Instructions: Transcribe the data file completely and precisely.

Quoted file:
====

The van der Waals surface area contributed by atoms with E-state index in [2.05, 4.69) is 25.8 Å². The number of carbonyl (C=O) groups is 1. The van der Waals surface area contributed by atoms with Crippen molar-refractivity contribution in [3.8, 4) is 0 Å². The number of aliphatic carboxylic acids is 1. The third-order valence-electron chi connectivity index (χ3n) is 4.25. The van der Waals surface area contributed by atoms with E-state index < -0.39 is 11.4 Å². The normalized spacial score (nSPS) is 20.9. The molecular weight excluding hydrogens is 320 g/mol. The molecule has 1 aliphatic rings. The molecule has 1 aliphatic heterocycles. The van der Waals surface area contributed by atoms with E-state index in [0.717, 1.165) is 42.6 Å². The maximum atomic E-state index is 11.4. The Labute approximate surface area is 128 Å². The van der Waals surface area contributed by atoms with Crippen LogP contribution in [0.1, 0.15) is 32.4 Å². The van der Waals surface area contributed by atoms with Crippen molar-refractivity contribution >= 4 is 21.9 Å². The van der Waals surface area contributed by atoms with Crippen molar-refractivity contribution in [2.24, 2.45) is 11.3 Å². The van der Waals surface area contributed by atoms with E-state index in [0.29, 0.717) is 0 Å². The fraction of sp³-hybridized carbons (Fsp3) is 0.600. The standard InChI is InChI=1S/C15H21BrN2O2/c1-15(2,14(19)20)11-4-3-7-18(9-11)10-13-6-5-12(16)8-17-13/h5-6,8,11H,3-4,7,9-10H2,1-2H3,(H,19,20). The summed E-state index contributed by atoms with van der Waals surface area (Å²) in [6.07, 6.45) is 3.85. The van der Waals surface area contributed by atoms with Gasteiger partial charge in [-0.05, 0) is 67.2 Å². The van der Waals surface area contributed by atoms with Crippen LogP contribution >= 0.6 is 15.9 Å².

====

The van der Waals surface area contributed by atoms with E-state index in [2.05, 4.69) is 25.8 Å². The number of carbonyl (C=O) groups is 1. The van der Waals surface area contributed by atoms with Crippen molar-refractivity contribution in [3.8, 4) is 0 Å². The number of aliphatic carboxylic acids is 1. The third-order valence-electron chi connectivity index (χ3n) is 4.25. The van der Waals surface area contributed by atoms with E-state index < -0.39 is 11.4 Å². The normalized spacial score (nSPS) is 20.9. The molecular weight excluding hydrogens is 320 g/mol. The molecule has 1 aliphatic rings. The molecule has 1 aliphatic heterocycles. The van der Waals surface area contributed by atoms with E-state index in [0.717, 1.165) is 42.6 Å². The maximum atomic E-state index is 11.4. The Labute approximate surface area is 128 Å². The van der Waals surface area contributed by atoms with Crippen LogP contribution in [0.1, 0.15) is 32.4 Å². The van der Waals surface area contributed by atoms with Crippen molar-refractivity contribution >= 4 is 21.9 Å². The van der Waals surface area contributed by atoms with Crippen molar-refractivity contribution in [2.24, 2.45) is 11.3 Å². The van der Waals surface area contributed by atoms with E-state index in [0.29, 0.717) is 0 Å². The fraction of sp³-hybridized carbons (Fsp3) is 0.600. The standard InChI is InChI=1S/C15H21BrN2O2/c1-15(2,14(19)20)11-4-3-7-18(9-11)10-13-6-5-12(16)8-17-13/h5-6,8,11H,3-4,7,9-10H2,1-2H3,(H,19,20). The summed E-state index contributed by atoms with van der Waals surface area (Å²) in [6.07, 6.45) is 3.85. The van der Waals surface area contributed by atoms with Gasteiger partial charge in [-0.05, 0) is 67.2 Å². The van der Waals surface area contributed by atoms with Crippen LogP contribution >= 0.6 is 15.9 Å².